Bankruptcy Battle for InfoWars
A first day hearing was held on Friday, April 22 in the case In re InfoW LLC, Case No. 22-60020, in the United States Bankruptcy Court for the Southern District of Texas. More than seventy participants listened in on the phone to the proceeding. The reason for the interest? This is the bankruptcy case filed by Alex Jones, controversial founder and host of the radio show InfoWars, regarding judgments against Jones for defamation claims stemming from statements on his show claiming the Sandy Hook massacre to be a hoax. While the underlying factual basis for the case is certainly headline-worthy, the bankruptcy case itself could be instrumental in shaping the contours of Subchapter V of chapter 11 of the Bankruptcy Code, a statutory scheme still in its relative infancy.
At the first day hearing, multiple parties — including both plaintiffs’ counsel in the defamation lawsuits and the United States Trustee’s office — expressed opposition to the case. While some of the opposition understandably arose from the utilization of the bankruptcy process to facilitate the various judgments against Jones without Jones being a debtor in the bankruptcy cases, one particular objection stood out to me, as a bankruptcy practitioner: Do these debtors qualify for subchapter V status given the statements in the case-opening documents that the debtor-companies conduct no business and are solely comprised of money infused by Jones to fund settlement payments? While seemingly a dry question in the larger scope of the headline-grabbing facts swirling around this case, this question of procedure may be the nail in the coffin of these cases.
Under subchapter V, a debtor must meet certain eligibility requirements. One of these threshold requirements is that the debtor must be “engaged in commercial or business activities” under section 1182(1). It is this requirement that the objectors to the case claim that the debtors fail to meet. The arguments made at the hearing in opposition to the cases focused on language in the case-initiating documents that indicated that the companies did no business and were formed solely to fund the proposed trust that would pay out litigation claims. Specifically, the declaration attached to the petitions — which were filed by the proposed Chief Restructuring Officer prior to his appointment in the case — states:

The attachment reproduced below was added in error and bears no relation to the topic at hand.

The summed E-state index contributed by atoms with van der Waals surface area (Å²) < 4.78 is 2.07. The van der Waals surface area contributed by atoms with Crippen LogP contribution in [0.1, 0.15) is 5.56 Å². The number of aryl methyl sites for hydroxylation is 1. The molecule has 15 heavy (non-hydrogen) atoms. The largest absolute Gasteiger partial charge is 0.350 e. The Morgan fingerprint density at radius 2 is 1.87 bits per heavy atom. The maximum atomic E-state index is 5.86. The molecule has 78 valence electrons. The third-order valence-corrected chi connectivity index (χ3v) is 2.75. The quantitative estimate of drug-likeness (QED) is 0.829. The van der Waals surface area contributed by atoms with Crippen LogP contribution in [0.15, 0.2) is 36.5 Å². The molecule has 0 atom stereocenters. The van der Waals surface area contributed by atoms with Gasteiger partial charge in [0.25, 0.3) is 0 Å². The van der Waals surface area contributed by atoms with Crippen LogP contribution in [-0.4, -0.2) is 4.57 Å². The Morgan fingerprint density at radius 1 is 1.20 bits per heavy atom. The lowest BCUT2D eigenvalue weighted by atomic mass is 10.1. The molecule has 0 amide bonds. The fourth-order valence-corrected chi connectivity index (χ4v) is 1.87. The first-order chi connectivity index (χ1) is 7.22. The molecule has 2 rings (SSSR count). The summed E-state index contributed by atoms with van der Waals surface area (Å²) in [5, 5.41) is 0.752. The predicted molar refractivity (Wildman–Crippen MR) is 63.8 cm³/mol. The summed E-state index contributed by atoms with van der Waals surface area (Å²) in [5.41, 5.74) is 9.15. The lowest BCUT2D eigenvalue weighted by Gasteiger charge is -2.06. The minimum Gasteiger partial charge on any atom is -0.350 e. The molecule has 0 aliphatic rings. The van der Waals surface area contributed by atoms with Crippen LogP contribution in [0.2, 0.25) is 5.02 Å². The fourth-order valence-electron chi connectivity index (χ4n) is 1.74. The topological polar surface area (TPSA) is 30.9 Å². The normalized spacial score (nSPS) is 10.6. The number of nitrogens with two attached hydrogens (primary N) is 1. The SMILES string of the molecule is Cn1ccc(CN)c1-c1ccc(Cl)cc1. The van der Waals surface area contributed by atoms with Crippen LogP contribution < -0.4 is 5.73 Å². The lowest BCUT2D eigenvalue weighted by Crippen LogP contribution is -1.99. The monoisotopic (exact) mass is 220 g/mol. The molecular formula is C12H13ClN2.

I have learned that the Debtor’s [sic] have no purpose other than to hold assets which may be used by other entities. They undertake no business activities, they do not sell, rent or lease to others anything. Their assets do not generate any income for the. They have no bank accounts and do not pay money to anyone for any reason. They have no debt or liabilities other than those related to pending or potential litigation.
Based on these statements, the objecting parties rightly questioned whether these debtors are actually “engaged in commercial or business activities,” as required under the Bankruptcy Code.
At the hearing, the plaintiffs’ counsel made clear that motions to dismiss were forthcoming. True to their word, two motions seeking the dismissal of the bankruptcy case as a bad faith filing were filed on April 26 and 27. Critically, both motions challenge whether the debtors qualify for subchapter V debtor status, arguing that the debtors are not “engaged in commercial or business activities.” Based on these motions, the In re InfoW case could have significant implications for future subchapter V cases. The noteworthiness of the case, coupled with a unique question of law in a burgeoning area of bankruptcy practice, could have implications far beyond this case. A ruling on what constitutes being “engaged in commercial or business activities” could shape the outer contours of what debtors are, and are not, eligible for subchapter V relief.
This is not the first case where notorious celebrity actions could have major implications on the world of bankruptcy — just look at Anna Nicole Smith and Stern v. Marshall. Regardless of the outcome of the pending dismissal motions, it appears likely that Alex Jones and his bankruptcy case may become persuasive authority for what constitutes being “engaged in commercial or business activities” for years to come.